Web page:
Legally defined as the people who are a member of the “aboriginal race of Australia”, this rich culture people lived isolated on Australian continent for 40000 years, till the first waves of colonies arrived on the 18th century, mainly from England, even though their first contact with the white men dates from 1606, when a Dutch navigator called William Janszoon became the “European discovery of Australia”. Now that we introduced a little about their recent history, let’s talk about the richness of their culture and these particular ways to make what we call art. Here are 7 things you must know about aboriginal art.
Variety of ways and creativity:
There are several types of aboriginal art, and methods of making art, including rock painting, dot painting, rock engravings, bark painting, carvings, sculptures, and weaving and string art. There is also a richness of symbols and a great gradient of colors, except for red that symbolizes blood (the red color is used on special types of painting).
Rock painting is one of the most ancient art expressions on earth, even became a stereotype when we talk about primitive civilizations. The oldest firmly dated rock art painting in Australia is a charcoal drawing on a rock fragment found during the excavation of the Narwala Gabarnmang rock shelter in south-western Arnhem Land in the Northern Territory. Dated at 28,000 years it is one of the oldest known pieces of rock art on Earth with a confirmed date. It’s not particularly seen today on modern forms of aboriginal art.
Also one of the most ancient activities in art since humanity beginnings, engravings depends largely on the type of rock being used. In Australia there are a lot of different kinds of rock art, with highlighted places like Murujuga (Western Australia), Sydney rock engravings (Sydney) and Paranamitee (central Australia). Murujuga is a special case, as is said to be the world’s largest collection of petroglyphs.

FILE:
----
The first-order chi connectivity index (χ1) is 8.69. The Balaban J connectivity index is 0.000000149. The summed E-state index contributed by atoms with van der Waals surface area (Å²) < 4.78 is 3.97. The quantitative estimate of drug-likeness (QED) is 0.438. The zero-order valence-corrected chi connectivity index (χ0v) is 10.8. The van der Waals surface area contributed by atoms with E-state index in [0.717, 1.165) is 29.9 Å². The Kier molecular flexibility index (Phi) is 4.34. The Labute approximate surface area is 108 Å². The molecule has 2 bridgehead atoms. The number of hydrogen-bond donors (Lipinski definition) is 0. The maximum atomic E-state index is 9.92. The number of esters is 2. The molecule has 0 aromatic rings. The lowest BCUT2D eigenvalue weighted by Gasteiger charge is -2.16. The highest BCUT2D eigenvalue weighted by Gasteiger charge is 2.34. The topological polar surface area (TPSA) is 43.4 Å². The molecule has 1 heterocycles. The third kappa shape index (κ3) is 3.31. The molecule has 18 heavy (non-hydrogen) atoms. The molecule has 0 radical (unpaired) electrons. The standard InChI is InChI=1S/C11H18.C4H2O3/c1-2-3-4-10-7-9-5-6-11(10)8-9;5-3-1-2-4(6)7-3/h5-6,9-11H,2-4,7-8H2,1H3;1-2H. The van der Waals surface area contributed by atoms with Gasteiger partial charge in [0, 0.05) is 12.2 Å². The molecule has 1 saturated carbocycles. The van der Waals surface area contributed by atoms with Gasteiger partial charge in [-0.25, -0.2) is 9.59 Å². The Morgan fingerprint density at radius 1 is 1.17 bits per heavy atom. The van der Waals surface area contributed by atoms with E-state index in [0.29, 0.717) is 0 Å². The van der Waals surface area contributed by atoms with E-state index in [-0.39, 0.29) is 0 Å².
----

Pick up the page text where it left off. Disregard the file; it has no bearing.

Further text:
Papunya art is a very particular form of art related to aboriginal people, with an odd and special use of certain kind of colors to create the wanted effects on the paintings. Consists mainly of various paint colors like yellow (representing the sun), brown (the soil), red (desert sand) and white (the clouds and the sky) – these are the most traditional aboriginal colors. Papunya can be painted on everything, to screen for rocks. Usually it was connected with representing the religion and spiritual conception of the people, and also to represent and register dreamtime perceptions. On modern artwork, dots are generally applied with bamboo satay sticks (different than ancient forms of aboriginal art).
Aboriginal bark paintings:
The ability of bark paintings demonstrated by aboriginal people is highly appreciated worldwide, being regarded as fine art- with high prices at the finest international art markets.
Aerial landscape art:
Other ability that shows the real originality and genius of this people is the ancient aerial landscape art. Often titled simply “country”, this form of art if often used to tell a traditional dreaming story, kind a map like, birds-eye view of a desert landscape.
Usually consists of stones, which about 30cm in size, laid in patterns extending over tens of meters. Particularly fine examples are in Victoria, where the stones can be very large (up to 1 meter high). For example, the stone arrangement at Wurdi Youang consists of about 100 stones arranged in an egg-shaped oval about 50m across.